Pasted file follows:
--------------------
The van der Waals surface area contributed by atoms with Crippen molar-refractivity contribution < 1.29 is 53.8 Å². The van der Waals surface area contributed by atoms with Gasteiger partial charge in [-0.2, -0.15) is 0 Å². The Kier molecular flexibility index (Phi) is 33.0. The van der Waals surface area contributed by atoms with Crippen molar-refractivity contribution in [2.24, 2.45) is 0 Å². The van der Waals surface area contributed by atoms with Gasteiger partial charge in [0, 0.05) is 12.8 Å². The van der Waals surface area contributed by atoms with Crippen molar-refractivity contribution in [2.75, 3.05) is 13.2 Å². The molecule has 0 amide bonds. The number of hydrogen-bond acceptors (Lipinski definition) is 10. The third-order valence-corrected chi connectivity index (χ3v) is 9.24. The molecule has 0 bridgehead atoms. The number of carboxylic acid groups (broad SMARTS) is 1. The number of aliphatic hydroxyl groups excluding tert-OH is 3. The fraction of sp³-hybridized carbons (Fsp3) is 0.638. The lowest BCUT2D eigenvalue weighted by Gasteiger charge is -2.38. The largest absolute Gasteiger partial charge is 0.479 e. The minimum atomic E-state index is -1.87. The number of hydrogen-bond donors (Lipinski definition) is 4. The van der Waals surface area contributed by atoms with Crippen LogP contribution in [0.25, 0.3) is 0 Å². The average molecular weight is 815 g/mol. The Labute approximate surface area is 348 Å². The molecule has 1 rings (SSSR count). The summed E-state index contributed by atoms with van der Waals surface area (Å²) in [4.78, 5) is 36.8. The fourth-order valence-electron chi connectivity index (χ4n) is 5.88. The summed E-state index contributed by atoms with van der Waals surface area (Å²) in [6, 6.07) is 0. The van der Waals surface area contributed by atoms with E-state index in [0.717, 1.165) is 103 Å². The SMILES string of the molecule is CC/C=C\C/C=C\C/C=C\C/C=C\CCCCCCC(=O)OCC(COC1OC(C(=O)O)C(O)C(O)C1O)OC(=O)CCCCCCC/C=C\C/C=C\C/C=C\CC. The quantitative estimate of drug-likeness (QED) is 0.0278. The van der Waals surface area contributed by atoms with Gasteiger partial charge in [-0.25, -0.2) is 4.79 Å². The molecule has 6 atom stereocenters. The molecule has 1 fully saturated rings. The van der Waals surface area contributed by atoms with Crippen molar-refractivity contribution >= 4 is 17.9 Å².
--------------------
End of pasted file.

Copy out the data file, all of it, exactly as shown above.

The van der Waals surface area contributed by atoms with Crippen molar-refractivity contribution < 1.29 is 53.8 Å². The van der Waals surface area contributed by atoms with Gasteiger partial charge in [-0.2, -0.15) is 0 Å². The Kier molecular flexibility index (Phi) is 33.0. The van der Waals surface area contributed by atoms with Crippen molar-refractivity contribution in [2.24, 2.45) is 0 Å². The van der Waals surface area contributed by atoms with Gasteiger partial charge in [0, 0.05) is 12.8 Å². The van der Waals surface area contributed by atoms with Crippen molar-refractivity contribution in [2.75, 3.05) is 13.2 Å². The molecule has 0 amide bonds. The number of hydrogen-bond acceptors (Lipinski definition) is 10. The third-order valence-corrected chi connectivity index (χ3v) is 9.24. The molecule has 0 bridgehead atoms. The number of carboxylic acid groups (broad SMARTS) is 1. The number of aliphatic hydroxyl groups excluding tert-OH is 3. The fraction of sp³-hybridized carbons (Fsp3) is 0.638. The lowest BCUT2D eigenvalue weighted by Gasteiger charge is -2.38. The largest absolute Gasteiger partial charge is 0.479 e. The minimum atomic E-state index is -1.87. The number of hydrogen-bond donors (Lipinski definition) is 4. The van der Waals surface area contributed by atoms with Crippen LogP contribution in [0.25, 0.3) is 0 Å². The average molecular weight is 815 g/mol. The Labute approximate surface area is 348 Å². The molecule has 1 rings (SSSR count). The summed E-state index contributed by atoms with van der Waals surface area (Å²) in [4.78, 5) is 36.8. The fourth-order valence-electron chi connectivity index (χ4n) is 5.88. The summed E-state index contributed by atoms with van der Waals surface area (Å²) in [6, 6.07) is 0. The van der Waals surface area contributed by atoms with E-state index in [0.717, 1.165) is 103 Å². The SMILES string of the molecule is CC/C=C\C/C=C\C/C=C\C/C=C\CCCCCCC(=O)OCC(COC1OC(C(=O)O)C(O)C(O)C1O)OC(=O)CCCCCCC/C=C\C/C=C\C/C=C\CC. The quantitative estimate of drug-likeness (QED) is 0.0278. The van der Waals surface area contributed by atoms with Gasteiger partial charge in [-0.25, -0.2) is 4.79 Å². The molecule has 6 atom stereocenters. The molecule has 1 fully saturated rings. The van der Waals surface area contributed by atoms with Crippen molar-refractivity contribution >= 4 is 17.9 Å².